Write above love, eh? Writing about love is all Belle & Sebastian have been doing since releasing their debut, Tigermilk, 1996 — giving generations of indie kids a soundtrack to slap on mix CDs, a lyric to stencil in the margins of notebooks, a discography to fall in love to. There was always a lot to swallow with a band that titled themselves after a French children’s book and TV series from the 1960s and bled themselves dry in song titles like “Get Me Away From Here, I’m Dying” and “If You Find Yourself Caught In Love.” But once you bought into them, freed yourself to buy into their vision of love, it was a real treat to get inside the head and heart of someone as self-awarely passionate as Stuart Murdoch is.
Starting with 2003’s Dear Catastrophe Waitress, Belle & Sebastian, from Glasgow, traded hushed bedroom acoustics for swinging blues numbers and clean pop hooks, and they did it without sacrificing any emotional heft. Every band changes its sound as it goes along, but Belle & Sebastian remained rooted in the literary tenderness of Murdoch’s lyrics while becoming a band you might actually dance to. Part of it had to do with the band’s growing musical skill: In his excellent 33 1/3 book, Scott Plagenhoef noted that at its onset, the band was loose and lackadaisical in concert, making up for a lack of technical cohesion with a breezy, casual air to the performances. But over the years Belle & Sebastian has morphed into a focused outfit, one that headlined the Saturday stage of Matador’s 21st anniversary with 12 members in tow, fully evolved from Murdoch’s lonely vision.
The album’s opener, “I Didn’t See It Coming,” spells a wistful refrain about coming back to an old love — “Make me dance, I want to surrender/ Your familiar arms, I remember” — with a chiming guitar line that sets the tone for the record: the lover coming back, the band coming back to its fans. There’s a lot of sonic holdover from Waitress and 2006’s The Life Pursuit, a bit softer but filled with quaint charm and sharp production. On a technical level, Belle & Sebastian is skin-tight and locked into a groove: the crisp drum fills of the breezy “Come On Sister,” the driving call-and-response indie pop of “Write About Love” (featuring actress Carey Mulligan, a girl who’s probably gotten her fair share of B&S mix CDs, on vocals), the languid, dreamy “Calculating Bimbo” (a song about a calculating bimbo, and one the band settles into excellently).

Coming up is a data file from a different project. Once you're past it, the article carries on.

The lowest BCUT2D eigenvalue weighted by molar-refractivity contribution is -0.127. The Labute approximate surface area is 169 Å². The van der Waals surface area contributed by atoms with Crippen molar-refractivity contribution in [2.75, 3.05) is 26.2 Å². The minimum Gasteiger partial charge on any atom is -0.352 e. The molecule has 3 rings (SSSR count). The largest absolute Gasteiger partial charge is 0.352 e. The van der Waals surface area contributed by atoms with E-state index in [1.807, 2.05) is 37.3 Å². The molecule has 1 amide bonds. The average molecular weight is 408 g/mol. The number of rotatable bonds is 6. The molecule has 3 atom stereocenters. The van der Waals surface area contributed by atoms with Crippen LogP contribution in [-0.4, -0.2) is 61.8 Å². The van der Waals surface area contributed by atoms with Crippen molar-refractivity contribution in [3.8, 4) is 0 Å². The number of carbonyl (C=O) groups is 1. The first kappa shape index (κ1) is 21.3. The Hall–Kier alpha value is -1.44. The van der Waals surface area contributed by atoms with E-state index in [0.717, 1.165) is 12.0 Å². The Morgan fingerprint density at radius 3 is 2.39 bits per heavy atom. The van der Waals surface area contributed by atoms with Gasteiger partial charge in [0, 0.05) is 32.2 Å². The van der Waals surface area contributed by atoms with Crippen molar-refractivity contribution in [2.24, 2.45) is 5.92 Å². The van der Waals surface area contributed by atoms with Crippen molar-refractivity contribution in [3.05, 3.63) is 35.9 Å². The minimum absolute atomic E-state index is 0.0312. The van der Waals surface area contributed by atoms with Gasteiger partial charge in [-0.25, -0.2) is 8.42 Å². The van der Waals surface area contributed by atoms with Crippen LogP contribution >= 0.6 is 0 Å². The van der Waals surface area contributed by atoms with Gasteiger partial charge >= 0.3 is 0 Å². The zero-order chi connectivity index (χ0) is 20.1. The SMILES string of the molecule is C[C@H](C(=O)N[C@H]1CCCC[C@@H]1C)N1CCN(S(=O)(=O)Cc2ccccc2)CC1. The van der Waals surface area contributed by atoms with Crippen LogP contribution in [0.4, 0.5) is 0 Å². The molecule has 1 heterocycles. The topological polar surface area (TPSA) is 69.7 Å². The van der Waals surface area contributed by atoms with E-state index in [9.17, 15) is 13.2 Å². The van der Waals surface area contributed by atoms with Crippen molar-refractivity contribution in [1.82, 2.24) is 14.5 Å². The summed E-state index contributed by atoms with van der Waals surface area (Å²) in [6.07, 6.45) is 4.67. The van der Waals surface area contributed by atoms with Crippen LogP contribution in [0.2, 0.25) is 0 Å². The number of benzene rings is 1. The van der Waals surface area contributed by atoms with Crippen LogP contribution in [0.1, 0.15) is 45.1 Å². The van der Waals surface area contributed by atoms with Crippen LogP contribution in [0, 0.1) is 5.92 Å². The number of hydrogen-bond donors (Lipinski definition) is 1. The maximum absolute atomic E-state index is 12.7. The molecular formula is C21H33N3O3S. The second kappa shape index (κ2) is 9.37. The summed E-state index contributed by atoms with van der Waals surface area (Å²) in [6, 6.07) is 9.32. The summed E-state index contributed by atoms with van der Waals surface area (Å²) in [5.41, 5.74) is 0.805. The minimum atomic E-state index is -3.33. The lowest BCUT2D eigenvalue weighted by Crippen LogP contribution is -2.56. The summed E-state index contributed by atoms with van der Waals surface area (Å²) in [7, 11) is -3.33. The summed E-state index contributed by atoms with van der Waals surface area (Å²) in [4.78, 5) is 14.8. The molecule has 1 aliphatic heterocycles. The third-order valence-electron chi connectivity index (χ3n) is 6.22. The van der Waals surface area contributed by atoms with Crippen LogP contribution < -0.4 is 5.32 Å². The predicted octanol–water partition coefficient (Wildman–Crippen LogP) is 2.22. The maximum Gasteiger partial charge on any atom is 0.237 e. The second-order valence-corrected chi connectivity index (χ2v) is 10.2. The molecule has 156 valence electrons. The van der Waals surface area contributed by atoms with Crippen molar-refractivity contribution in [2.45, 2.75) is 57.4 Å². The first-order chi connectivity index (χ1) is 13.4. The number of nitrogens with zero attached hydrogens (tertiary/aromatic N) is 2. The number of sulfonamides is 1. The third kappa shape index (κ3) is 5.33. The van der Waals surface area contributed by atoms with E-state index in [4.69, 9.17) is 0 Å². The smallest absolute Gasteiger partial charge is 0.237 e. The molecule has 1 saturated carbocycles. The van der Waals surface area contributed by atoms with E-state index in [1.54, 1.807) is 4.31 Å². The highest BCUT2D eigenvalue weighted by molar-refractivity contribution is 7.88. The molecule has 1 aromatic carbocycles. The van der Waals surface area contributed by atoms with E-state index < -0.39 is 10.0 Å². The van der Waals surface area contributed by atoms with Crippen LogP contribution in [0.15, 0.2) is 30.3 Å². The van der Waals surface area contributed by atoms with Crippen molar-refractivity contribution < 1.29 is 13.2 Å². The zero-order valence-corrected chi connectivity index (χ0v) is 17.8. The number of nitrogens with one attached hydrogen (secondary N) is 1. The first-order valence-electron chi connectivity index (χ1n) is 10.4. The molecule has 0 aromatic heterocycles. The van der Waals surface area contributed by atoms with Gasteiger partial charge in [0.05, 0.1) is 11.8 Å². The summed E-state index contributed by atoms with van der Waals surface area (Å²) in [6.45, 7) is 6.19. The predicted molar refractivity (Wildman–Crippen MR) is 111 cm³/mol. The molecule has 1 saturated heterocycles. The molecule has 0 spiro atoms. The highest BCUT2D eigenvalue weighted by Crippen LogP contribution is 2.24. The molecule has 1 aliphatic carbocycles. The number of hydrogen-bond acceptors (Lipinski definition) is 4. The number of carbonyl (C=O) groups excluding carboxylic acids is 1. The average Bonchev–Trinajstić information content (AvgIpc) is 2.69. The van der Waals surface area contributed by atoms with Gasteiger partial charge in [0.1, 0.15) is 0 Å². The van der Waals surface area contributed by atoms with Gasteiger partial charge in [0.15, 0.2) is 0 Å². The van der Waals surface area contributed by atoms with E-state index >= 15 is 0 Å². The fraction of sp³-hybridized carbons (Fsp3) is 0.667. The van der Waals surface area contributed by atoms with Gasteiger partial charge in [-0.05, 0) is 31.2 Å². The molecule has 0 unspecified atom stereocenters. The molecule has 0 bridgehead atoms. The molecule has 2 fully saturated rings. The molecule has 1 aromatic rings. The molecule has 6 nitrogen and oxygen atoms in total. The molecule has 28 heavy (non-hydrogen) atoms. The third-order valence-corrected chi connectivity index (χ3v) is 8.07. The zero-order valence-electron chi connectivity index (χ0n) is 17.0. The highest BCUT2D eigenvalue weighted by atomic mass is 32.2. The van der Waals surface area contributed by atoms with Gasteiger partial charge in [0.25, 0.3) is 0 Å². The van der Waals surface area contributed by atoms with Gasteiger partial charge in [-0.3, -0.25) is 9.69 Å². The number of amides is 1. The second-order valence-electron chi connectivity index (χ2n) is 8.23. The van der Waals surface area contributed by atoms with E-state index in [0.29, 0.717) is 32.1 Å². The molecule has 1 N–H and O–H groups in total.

And to be sure, the album lives up to its title. There’s all kinds of love here, from the unrequited to the angry to the long-gone to the never-was. The musicians even find time to be happy (albeit close to maudlin) when Murdoch sings “I’ve seen God shining up from her reflection” on “The Ghost of Rockschool,” and there’s no surprise twist at the end when you find out that nothing worked out. What could’ve been a sly self-deprecation regarding their typical song material — love — ends up being a genuine, straightforward approach. It’s not surprising, considering the earnest air that most of the band’s music breathes in.
Of course, eight albums into writing about love, this album doesn’t explore much new ground. Lyrically, Murdoch seems to have backed off from the intense wordage that’s become his trademark. Simpler rhymes and sentence structures make up the bulk of Write About Love’s songs. This is a guy who took photographs in herbaceous gardens and wrote a song about a dream of horses come to life — like Morrissey, Murdoch would almost dare us to laugh at his lyrics for being too overwrought — as though heading down the path of excess would lead him to emotional depths most lyricists would float above. It is reductive to break down the songs lyric by lyric, but with the delicacy of “Read the Blessed Pages” building up to the prosaic insight of “Love is like a novel” and with Murdoch rhyming “lazy” with “lazy” in “Calculating Bimbo,” Write About Love feels like a more complacent record, one with lesser rewards (and lesser risks) than previous releases.
Some indie bands are so consistent at putting out music that remains true to their aesthetic without feeling old hat (see Spoon, the New Pornographers and Yo La Tengo) that the familiarity almost seems boring. Write About Love is a Belle & Sebastian record that doesn’t reinvent anything; the musicians have embraced a warm vibe that feels like sitting down with an old friend, one that hasn’t embarrassed himself. It’s not surprising but it is fine, reminding us of the small lyrical and melodic joys Murdoch and company are still capable of. It’s all there in those opening lines: Your familiar arms, I remember.